Feeling a bit under the weather?
Perhaps dehydrated from a night of libations and gaiety?
Maybe you don’t even remember last night.
Ok, I can’t really make any guarantees on the memories, but the first two problems we can probably fix.
Juk or congee as my people call it is one of those things that just makes everything better. Seriously. It’s like oatmeal and soup and your po-po/grandma’s love all rolled into one amazing bowl of delicousness. Unicorns would eat it if they could boil water. True story.
- Some bones
- 1 Thousand Year old Egg
- Slice of ginger
- 1 cup of rice
- Green onions
Ok. So it’s all in the bones. Preferably your bones are from an animal that’s been roasted such as chicken or some pork. You can also use ham hocks to fabulous effect. The one exotic thing I have on that ingredients list is the thousand year old egg.
Yes. It looks like a rock. No. It’s not really a thousand years old and don’t believe anything anyone tells you about them. They maybe black, but trust me once you’ve had juk with the rich thousand year old egg you won’t go back. You can sub a standard egg in there, but the thousand year old gives it a certain je ne sais quoi.
None? Wash your rice a few times by rinsing it off a few times.
Get a stock going by bringing the bones to a boil in a pot with 3 cups or so of water and adding a slice of ginger. My mom likes to julienne the ginger, but I don’t really like bits of ginger surprising me as I enjoy my warm luscious juk. I think, scientifically, the smaller bits with the higher surface area increase the infusion of the ginger flavor, but eh. Up to you. Let this broth simmer for 30 minutes or so.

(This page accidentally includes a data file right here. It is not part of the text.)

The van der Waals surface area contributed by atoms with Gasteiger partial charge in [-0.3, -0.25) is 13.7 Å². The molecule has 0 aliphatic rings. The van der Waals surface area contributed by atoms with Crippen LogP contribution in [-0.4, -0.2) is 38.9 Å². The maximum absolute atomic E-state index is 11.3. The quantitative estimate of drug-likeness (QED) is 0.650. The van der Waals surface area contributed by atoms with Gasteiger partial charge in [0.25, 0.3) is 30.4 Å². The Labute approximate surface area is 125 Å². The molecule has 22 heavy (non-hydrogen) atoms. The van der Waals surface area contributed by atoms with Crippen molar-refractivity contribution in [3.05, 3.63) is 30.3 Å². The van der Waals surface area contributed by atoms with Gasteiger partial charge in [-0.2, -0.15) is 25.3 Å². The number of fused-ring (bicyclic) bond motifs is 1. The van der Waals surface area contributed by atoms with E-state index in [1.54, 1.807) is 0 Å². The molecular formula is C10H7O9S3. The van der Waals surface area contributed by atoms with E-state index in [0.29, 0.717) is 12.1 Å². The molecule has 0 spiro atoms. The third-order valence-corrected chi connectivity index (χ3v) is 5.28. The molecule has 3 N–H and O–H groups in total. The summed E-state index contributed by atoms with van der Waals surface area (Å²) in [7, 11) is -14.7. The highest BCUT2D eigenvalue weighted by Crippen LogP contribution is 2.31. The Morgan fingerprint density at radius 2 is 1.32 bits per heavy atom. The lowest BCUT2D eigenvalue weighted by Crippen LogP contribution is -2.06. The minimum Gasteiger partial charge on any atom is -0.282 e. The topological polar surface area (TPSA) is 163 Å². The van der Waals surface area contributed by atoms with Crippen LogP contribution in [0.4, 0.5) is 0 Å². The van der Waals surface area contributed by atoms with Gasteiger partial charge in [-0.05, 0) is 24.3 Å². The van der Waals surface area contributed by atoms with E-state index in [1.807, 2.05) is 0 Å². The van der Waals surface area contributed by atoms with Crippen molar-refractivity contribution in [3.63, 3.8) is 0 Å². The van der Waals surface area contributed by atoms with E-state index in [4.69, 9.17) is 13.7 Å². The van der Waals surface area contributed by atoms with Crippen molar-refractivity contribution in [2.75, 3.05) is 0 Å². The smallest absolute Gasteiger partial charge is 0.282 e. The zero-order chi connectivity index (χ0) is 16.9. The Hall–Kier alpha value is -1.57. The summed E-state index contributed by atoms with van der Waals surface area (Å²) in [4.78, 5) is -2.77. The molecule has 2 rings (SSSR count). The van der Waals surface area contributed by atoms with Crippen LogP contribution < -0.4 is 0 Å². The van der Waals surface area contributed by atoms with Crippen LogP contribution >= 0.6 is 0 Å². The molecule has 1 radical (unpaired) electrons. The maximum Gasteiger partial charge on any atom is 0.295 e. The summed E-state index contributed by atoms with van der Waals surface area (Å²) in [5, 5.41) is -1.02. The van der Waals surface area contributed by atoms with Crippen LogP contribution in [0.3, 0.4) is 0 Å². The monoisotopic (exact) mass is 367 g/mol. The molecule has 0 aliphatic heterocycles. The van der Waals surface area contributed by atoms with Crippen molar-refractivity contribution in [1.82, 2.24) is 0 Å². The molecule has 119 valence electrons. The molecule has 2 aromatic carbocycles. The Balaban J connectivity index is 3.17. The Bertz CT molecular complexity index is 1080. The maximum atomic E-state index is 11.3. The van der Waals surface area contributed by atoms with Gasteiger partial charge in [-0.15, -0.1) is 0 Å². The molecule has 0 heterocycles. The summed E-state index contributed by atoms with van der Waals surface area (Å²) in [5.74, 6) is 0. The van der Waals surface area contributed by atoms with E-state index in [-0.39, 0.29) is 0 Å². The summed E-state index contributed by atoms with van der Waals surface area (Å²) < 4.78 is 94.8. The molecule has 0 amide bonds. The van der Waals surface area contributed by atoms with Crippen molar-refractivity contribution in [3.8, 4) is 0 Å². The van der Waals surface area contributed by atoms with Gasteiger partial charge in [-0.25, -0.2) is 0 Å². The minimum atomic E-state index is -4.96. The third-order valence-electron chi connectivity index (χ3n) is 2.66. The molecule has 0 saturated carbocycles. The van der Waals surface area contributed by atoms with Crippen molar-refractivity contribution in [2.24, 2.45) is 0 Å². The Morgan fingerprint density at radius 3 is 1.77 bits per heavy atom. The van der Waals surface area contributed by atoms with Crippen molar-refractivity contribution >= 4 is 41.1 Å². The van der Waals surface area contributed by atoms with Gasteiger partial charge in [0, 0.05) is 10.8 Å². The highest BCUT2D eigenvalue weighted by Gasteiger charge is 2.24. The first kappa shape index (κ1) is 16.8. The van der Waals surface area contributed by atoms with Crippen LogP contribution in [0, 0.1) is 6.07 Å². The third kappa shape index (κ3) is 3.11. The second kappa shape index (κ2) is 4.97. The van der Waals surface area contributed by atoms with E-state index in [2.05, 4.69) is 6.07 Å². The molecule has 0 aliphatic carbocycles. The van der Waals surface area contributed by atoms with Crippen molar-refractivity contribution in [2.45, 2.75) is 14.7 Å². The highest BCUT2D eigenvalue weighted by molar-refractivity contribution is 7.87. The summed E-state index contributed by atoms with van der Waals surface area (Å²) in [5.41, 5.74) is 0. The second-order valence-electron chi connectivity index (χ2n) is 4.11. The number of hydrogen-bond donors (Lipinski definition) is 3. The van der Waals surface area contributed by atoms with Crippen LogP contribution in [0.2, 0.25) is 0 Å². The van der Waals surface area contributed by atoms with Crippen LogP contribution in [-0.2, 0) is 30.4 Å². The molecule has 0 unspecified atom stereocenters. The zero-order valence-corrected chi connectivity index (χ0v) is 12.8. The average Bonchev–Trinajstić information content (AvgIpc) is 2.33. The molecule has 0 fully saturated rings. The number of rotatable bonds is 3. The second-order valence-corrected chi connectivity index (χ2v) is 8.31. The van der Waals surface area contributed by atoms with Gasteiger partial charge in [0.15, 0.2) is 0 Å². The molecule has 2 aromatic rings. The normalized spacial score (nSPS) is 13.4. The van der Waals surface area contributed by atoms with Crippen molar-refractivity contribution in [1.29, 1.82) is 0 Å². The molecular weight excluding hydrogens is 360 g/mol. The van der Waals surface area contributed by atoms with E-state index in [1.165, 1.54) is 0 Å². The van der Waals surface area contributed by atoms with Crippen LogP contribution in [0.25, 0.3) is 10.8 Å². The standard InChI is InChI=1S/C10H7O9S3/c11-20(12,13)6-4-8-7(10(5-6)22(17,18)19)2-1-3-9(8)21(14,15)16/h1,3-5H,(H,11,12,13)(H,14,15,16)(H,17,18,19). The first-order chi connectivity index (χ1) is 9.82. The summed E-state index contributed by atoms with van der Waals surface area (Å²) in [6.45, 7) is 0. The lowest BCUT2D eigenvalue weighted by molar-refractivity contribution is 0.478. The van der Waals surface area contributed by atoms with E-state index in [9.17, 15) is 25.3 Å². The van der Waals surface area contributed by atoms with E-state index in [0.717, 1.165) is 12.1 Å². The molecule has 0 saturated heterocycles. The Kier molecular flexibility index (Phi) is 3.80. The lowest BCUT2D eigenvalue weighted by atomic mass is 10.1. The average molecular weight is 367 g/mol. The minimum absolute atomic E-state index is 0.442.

Add your washed rice and bring it to a rolling boil as to circulate the rice grains and prevent it from sticking to the bottom of your pot and burning. As the juk gets thicker and thicker reduce the heat until its low. Stir often every 10 minutes or so to make sure you don’t get any sticking. Cut up your into slices or quarters and add it. Continue to cook for 5 minutes or so. Now this is where many schools diverge and your own personal preferences come into play. Some people like their juk super thin like soup. Other’s like it thick like oatmeal or chowder. I like it somewhere in between. Basically continue cooking the juk over low heat until you get to where u like it. When you get the consistency you like salt and pepper it to taste. Garnish with some green onions and you’re good to go. If you can find a bakery that makes the long Chinese doughnuts those are the traditional side to it, but toast will do too. A side of kimichi can go a long way as a nice acidic bite to the rice.
I’m not gonna lie when I was a kid I ate a lot of juk toast sandwiches when I was sick. I know. You’re like whoa your making a sammich with rice porridge? To that I say, yup. They’re damned good.